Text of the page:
hen politics are heroic, bracing, and brimming with great sorrows and triumphs, the humanist argument against Christianity seems strong: “Your religion sets man panting after ‘spiritual goods’ — he should pant to attain concrete goods for his neighbors. He breaks his heart over the ‘state of his soul’ — he should break a sweat to fulfill the daily demands of justice. The Christian obsession with a future paradise is an ill-planned canal — it saps torrent from the roaring waters of this-world engagement that would otherwise carve out an earthly Paradise.”
The sting of the point is not so great — the number of saints and churchmen who have worked tirelessly to better the conditions of this world, despite their hope for justice in the next, is as sufficient a disproof of the claim as the number of non-religious whose “political participation” peaks at smoking weed and buying the Starbucks Latte that donates a dollar. But when politics is a limp, cast-off crust of a disappointing sandwich, the argument doesn’t just fall — it falls flat, twists itself into a circle, and ends up as an ironic reason for becoming Christian.
The humanist argument relies on the background understanding that somewhere in life’s myriad lies The Most Important Activity; that, somewhere in the flux of possible actions and goals, there is a center that can be adequately called real life — the true drama of human existence. If the life of political activism, revolution, or whatever Christianity “distracts” from could lay no claim to this central importance, the argument would fall, powerless against the nihilism of the age. “So what? You want to help the poor and suffering of the inner city. I want to argue whether Christ has one or two natures. Fred over there wants to play Call of Duty and drink Mountain Dew until he develops aggravated carpal tunnel syndrome and qualifies for disability checks.”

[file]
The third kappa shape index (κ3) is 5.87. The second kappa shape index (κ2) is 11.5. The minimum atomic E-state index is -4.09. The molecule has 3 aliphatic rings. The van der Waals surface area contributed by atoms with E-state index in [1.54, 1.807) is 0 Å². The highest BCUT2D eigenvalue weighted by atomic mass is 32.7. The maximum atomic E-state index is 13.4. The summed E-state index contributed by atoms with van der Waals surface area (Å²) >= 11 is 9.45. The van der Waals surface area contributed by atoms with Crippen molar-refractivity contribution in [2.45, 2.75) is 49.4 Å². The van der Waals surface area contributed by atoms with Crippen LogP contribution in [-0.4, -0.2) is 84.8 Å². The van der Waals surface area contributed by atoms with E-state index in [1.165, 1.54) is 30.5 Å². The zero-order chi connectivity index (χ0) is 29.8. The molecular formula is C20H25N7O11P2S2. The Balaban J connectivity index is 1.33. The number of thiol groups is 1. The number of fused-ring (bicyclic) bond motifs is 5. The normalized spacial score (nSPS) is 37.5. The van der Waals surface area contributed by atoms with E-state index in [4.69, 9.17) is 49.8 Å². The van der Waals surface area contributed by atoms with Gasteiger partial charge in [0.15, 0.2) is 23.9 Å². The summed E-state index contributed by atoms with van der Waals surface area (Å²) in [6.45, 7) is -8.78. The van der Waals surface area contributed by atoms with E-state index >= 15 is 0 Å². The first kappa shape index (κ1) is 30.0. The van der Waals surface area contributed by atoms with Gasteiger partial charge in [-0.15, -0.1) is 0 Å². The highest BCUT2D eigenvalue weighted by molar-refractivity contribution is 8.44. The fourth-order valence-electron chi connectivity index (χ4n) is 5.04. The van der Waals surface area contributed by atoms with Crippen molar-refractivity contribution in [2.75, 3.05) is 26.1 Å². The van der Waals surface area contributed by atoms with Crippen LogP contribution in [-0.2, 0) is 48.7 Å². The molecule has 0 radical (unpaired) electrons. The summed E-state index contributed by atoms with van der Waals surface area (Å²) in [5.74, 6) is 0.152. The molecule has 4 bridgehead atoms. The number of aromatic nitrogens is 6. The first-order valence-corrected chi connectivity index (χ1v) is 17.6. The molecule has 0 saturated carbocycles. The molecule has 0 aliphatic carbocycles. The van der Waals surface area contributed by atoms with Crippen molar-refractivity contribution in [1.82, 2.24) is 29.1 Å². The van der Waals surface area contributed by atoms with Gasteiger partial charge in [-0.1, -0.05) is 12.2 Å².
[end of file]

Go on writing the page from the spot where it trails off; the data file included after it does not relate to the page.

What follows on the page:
The claim to have found the burning center of reality, the central importance of human life, is crucial in the critique of Christianity — which, obviously, makes its own claim regarding the same. The problem is this: if civic engagement is the highest mankind can achieve; if the ceiling of heroism stops at the level of our public debate; if the drama of life maxes out at political participation — then life is not worth living. I don’t know how else to express this besides to point out the obvious — our political scene is garbage. The revolution isn’t happening. This-world discourse is an embarrassment. The “real life’ that Christianity is supposed to proselytize from has sputtered and stalled into a ditch full of Civil War statues. The great commission to abandon the vagaries of spiritual warfare and take up the temporal fight has devolved into a Twitter war with a President rivaled in spelling skills only by the interlocutors who spar with him. If human life is summarized and crowned in the correct choice between Left and Right, if the really important thing is getting, being and staying “woke” — then life is not worth living.